Annual 72-Hour Film Festival canceled

by Bailey Basham

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Last year’s film festival logo by Griffin Dunn.

The 72-Hour Film Festival, an annual event hosted by Trevecca SGA, was canceled this year because of lack of participation.

Three of the five groups that were originally registered dropped out, so SGA officials decided not to spend money on prizes, food and drinks, said Laura Beth Winchester, SGA social life director.

The two remaining groups made their films before getting word the event, originally scheduled for April 5, was canceled.

“After we got the genre Friday, we sat down for about seven hours and brainstormed and wrote the script. On Sunday morning, we woke up at 4:30 a.m. to get the filming done. We got done around 4 p.m., and then we started editing, which took all night and up to submitting it at 5 p.m. on Monday,” said Pedro Da Silva, freshman Trevecca student and participant in one of the groups that made a film.

Da Silva made the film with his sister, Mariana, and a group of friends. Mariana Da Silva said the group received word via email on Tuesday evening from SGA that the event had been canceled.

“The reason they gave was that it wouldn’t be much of an event with just two teams having a submission. They did mention that they were trying to come up with an idea to have students watch the films. We are waiting for that response, and we’re hoping that does happen,” said Pedro.

Winchester said because of FNL, a Trevecca-themed spoof on Saturday Night Live, SGA was not able to focus as much on other events happening that weekend.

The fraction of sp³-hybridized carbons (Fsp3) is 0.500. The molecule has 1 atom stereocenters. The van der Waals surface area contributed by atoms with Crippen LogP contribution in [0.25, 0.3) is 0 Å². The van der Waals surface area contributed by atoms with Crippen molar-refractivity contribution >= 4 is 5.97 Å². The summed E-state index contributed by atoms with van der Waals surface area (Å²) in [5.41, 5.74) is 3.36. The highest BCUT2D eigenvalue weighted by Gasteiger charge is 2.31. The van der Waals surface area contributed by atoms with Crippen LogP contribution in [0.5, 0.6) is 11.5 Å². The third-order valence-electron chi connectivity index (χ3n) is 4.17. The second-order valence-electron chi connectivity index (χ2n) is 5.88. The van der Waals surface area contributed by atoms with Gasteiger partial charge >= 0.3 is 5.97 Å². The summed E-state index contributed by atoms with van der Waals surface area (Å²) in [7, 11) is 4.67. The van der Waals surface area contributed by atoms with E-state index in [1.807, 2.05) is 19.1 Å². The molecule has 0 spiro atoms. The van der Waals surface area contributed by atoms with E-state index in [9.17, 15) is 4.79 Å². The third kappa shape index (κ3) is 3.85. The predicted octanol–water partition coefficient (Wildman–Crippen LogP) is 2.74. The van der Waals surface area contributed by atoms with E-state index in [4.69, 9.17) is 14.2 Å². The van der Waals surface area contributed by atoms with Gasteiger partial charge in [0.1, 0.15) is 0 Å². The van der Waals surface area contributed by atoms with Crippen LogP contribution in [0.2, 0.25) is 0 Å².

“This year, FNL and 72-Hour Film Fest fell within six days of each other.  We work extremely hard to make sure FNL is an incredible show, and unfortunately, this year kind of mixed things up a little bit when we moved the event to March instead of February,” said Winchester. “As your student government association, we fully understand the importance of keeping in constant communication with our peers, and this year, we weren’t fully able to do that with so much going on in a short amount of time.”

Pedro said he was frustrated because he felt like other events on campus that weekend had been given priority.

“It felt like the only event that was advertised for that weekend was FNL. Even though both events were planned by SGA, only one of them had priority,” said Pedro. “I am frustrated by the fact that even though they committed to this event, knowing it wasn’t well advertised and they were struggling for participation, they still went on with it and still had teams participate. Even then, they accepted the submissions and waited until one day after to say it wouldn’t be possible. I would understand if from the beginning they told us there was a possibility it wouldn’t work out.”

Hannah Pollok, senior communications studies major, was a member of the other group who completed a film.

“I am pretty sad about the film festival being cancelled. My group had a lot of fun last weekend, and put at least 30 plus hours into this project and I would have liked for it to be premiered at an event,” she said.

Mariana, who sent an email to SGA detailing her frustrations, said the event isn’t just something that students do for fun—it serves as an opportunity for students to get better at filmmaking.

“It’s a huge opportunity for experience. A big thing for film majors who want to get into freelance is participating in film festivals to get better at efficiently making movies and showcasing them to judges,” said Mariana. “This is something that Trevecca offers that better prepares me to confidently showcase my films. It’s not just a fun event. It’s extremely educational.”

According to Winchester, SGA is currently working on a way to allow the films to be screened to campus.

“We fully recognize how talented they are, and we want everyone to see the films because they’re good and deserve to be seen,” she said.

To watch Pedro and Mariana’s film, Desperate, click here.

Click here to see Hannah’s film, Best Western.

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